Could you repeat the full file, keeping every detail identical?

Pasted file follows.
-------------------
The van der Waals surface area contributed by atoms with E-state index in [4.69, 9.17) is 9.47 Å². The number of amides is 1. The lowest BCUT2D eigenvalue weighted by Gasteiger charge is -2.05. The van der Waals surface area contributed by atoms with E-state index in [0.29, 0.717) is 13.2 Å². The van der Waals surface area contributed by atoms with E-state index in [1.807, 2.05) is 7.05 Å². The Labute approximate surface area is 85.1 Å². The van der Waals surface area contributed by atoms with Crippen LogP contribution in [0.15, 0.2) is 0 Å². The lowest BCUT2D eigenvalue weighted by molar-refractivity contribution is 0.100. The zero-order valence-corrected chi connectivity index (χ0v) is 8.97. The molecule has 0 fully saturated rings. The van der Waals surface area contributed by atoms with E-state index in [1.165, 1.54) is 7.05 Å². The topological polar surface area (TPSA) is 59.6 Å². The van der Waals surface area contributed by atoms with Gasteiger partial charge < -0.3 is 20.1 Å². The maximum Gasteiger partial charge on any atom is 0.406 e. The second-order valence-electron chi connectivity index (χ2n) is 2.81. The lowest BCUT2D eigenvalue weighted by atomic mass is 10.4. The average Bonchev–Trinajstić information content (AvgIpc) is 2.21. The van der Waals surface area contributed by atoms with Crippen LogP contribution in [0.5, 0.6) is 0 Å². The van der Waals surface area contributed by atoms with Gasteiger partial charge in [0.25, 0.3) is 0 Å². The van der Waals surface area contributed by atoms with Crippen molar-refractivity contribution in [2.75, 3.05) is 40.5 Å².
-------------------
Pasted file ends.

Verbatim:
The van der Waals surface area contributed by atoms with E-state index in [4.69, 9.17) is 9.47 Å². The number of amides is 1. The lowest BCUT2D eigenvalue weighted by Gasteiger charge is -2.05. The van der Waals surface area contributed by atoms with E-state index in [0.29, 0.717) is 13.2 Å². The van der Waals surface area contributed by atoms with E-state index in [1.807, 2.05) is 7.05 Å². The Labute approximate surface area is 85.1 Å². The van der Waals surface area contributed by atoms with Crippen LogP contribution in [0.15, 0.2) is 0 Å². The lowest BCUT2D eigenvalue weighted by molar-refractivity contribution is 0.100. The zero-order valence-corrected chi connectivity index (χ0v) is 8.97. The molecule has 0 fully saturated rings. The van der Waals surface area contributed by atoms with E-state index in [1.165, 1.54) is 7.05 Å². The topological polar surface area (TPSA) is 59.6 Å². The van der Waals surface area contributed by atoms with Gasteiger partial charge < -0.3 is 20.1 Å². The maximum Gasteiger partial charge on any atom is 0.406 e. The second-order valence-electron chi connectivity index (χ2n) is 2.81. The lowest BCUT2D eigenvalue weighted by atomic mass is 10.4. The average Bonchev–Trinajstić information content (AvgIpc) is 2.21. The van der Waals surface area contributed by atoms with Crippen LogP contribution in [0.5, 0.6) is 0 Å². The van der Waals surface area contributed by atoms with Gasteiger partial charge in [0.25, 0.3) is 0 Å². The van der Waals surface area contributed by atoms with Crippen molar-refractivity contribution in [2.75, 3.05) is 40.5 Å².